Article I. (Purpose)
My objective this year was to address learning deficiencies in my English Language Arts (ELA) Class through explicit directives. As a result, teaching the characteristics and properties of ELA concepts became my primary focus. This focus led to a series of learning checks in my classroom. The learning checks in my class revealed my students had learning gaps. The most significant learning gap was writing. Even though my students and I discussed the strategies in this workbook, the students did not execute the steps on the writing examinations. I speculated my student’s disregard of the techniques were a result of the amount of opportunities--limited by pacing--to engage in guided practice. Because of the challenges my students had with the Text Dependent Analysis (TDA), I knew creating a workbook would help them master the assessment. The TDA workbook was designed to guide my students through the writing process when and if I am not available for guided practice (ie. writing conferences) I can assure you: improvement in your students’ writing will be evident if the workbook is studied consistently.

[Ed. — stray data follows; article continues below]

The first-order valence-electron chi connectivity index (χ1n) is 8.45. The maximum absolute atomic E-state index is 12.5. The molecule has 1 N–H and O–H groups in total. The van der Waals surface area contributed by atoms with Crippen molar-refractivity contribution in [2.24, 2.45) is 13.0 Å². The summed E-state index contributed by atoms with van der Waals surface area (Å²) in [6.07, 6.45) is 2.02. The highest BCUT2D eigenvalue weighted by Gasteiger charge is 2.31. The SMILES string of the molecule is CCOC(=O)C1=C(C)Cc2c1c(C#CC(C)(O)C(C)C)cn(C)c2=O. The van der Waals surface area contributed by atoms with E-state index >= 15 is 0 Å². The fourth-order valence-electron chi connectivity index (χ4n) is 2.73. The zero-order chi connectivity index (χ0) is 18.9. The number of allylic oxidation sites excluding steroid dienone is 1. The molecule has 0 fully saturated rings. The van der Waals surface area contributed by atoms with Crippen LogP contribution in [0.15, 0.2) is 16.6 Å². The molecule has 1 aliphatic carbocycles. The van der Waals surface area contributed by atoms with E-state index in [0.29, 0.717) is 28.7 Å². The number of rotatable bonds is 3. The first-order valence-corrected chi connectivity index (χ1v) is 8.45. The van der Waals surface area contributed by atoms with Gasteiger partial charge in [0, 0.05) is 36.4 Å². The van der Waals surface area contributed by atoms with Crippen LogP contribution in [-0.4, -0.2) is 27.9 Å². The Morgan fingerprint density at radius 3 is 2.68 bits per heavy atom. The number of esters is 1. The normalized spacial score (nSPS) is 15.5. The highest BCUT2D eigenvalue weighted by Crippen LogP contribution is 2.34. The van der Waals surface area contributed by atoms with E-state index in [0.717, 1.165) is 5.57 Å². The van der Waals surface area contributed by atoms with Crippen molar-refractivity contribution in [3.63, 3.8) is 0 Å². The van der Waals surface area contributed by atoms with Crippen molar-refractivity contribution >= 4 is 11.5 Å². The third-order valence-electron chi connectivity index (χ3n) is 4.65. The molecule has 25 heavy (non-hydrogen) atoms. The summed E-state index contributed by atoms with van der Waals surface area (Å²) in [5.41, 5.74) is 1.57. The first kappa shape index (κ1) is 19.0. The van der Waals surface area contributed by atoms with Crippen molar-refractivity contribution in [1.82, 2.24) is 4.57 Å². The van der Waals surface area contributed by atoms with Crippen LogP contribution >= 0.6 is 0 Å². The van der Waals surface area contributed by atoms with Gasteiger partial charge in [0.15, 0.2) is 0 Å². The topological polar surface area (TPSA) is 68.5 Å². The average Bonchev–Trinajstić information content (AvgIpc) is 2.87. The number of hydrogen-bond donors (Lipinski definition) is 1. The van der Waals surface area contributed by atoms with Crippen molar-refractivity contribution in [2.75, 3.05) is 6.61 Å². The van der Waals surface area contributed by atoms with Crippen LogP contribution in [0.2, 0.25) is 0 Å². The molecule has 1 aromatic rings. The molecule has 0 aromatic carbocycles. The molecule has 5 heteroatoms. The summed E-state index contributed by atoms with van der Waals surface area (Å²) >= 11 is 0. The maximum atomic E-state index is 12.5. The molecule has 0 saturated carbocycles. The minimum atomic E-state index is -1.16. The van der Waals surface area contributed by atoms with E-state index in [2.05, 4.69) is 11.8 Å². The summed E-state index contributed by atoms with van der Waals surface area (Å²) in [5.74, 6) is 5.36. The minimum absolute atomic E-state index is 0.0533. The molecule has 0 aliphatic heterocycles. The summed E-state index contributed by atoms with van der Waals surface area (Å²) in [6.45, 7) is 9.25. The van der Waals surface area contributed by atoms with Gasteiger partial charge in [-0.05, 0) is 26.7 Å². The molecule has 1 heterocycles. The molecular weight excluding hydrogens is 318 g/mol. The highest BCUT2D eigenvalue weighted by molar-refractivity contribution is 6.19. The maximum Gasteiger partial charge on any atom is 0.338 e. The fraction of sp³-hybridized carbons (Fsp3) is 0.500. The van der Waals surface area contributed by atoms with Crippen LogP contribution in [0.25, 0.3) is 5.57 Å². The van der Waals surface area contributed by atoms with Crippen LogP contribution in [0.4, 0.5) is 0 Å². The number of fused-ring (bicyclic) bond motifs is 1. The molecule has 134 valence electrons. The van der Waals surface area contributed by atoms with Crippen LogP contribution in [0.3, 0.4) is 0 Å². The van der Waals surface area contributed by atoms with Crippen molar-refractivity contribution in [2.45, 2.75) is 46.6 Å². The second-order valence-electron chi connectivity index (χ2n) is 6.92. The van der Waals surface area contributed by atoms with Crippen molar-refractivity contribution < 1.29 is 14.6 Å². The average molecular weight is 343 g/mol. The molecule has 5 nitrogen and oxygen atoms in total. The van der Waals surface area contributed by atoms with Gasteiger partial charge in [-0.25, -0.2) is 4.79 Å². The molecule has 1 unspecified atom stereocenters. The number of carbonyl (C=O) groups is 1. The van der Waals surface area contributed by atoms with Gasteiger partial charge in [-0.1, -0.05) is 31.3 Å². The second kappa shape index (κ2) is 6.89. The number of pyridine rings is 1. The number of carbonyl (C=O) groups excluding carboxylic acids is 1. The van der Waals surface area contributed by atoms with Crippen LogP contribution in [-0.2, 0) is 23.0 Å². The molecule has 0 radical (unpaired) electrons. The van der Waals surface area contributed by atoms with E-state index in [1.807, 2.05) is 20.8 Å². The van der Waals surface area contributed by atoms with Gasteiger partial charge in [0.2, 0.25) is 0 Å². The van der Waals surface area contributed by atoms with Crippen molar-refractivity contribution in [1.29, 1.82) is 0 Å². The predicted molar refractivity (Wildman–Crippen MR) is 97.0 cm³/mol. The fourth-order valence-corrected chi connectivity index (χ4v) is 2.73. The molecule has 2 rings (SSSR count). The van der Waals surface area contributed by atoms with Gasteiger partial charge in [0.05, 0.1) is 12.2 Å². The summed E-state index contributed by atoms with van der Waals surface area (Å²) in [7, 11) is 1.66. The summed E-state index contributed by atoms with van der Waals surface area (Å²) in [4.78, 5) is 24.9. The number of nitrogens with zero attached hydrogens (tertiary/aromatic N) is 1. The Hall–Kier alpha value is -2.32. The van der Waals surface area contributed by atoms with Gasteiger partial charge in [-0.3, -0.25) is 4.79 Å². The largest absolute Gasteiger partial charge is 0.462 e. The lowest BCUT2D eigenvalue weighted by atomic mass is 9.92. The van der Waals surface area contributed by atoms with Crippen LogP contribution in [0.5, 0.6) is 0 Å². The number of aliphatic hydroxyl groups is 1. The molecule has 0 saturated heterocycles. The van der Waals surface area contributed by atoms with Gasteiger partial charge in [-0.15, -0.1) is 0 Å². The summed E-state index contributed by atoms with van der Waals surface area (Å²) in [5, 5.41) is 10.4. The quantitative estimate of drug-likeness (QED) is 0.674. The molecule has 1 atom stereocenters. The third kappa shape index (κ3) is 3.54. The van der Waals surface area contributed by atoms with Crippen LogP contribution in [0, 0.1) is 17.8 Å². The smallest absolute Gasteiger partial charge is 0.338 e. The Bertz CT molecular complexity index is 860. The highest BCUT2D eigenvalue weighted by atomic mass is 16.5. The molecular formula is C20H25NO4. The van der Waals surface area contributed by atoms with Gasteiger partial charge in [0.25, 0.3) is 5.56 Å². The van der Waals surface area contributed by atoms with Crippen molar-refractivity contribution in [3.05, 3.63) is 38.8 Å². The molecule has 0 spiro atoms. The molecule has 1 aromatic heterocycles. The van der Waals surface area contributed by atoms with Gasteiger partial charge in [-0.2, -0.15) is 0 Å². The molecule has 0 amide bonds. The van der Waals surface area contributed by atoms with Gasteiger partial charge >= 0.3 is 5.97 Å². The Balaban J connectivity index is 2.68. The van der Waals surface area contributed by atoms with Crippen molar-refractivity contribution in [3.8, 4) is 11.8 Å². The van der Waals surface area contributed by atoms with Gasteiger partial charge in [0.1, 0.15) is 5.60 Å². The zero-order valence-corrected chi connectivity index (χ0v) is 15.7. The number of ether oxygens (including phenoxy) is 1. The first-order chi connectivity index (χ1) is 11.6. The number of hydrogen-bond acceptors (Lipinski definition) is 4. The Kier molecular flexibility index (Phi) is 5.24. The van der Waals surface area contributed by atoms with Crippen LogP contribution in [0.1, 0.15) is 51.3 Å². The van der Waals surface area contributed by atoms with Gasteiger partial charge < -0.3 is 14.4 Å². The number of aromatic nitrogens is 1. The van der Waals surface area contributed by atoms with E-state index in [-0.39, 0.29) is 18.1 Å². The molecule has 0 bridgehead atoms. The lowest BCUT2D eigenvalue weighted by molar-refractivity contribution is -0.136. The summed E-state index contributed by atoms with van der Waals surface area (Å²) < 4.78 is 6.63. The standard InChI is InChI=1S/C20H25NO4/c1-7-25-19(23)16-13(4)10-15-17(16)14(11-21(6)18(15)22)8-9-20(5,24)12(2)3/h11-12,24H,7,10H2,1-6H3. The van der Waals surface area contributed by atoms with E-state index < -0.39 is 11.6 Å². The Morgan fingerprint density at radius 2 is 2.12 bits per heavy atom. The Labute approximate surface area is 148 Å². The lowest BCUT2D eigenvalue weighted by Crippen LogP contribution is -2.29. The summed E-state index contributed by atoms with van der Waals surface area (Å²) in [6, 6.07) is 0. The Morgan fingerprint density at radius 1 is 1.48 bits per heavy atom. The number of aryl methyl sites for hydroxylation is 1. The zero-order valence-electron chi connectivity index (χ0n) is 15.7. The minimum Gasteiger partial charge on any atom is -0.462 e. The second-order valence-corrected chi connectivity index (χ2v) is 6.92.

Article II. (Instructions)
Review the TDA workbook before you print.
Print the pages required for your students.
Determine your method of implementation.
Distribute the workbook to the students
Fill in the title page, name, date, and schedule with the students.
Complete the workbook.
Grade the TDA assignment.
Assign three skills for the students during the writing conferences.
Article III. (Implementation)
Create mini-lessons to pair with the workbooks.
Assign the workbook during independent practice or writing conferences.
Select pages for homework assignments.
Use the workbook during literacy block.
Assign pages for homeroom.
Use the workbook for after school or morning tutoring.
Assign the workbook to early finishers.
Article IV. (Contents)
Deconstructing the Question
Examining the Text
Language Omission and Revision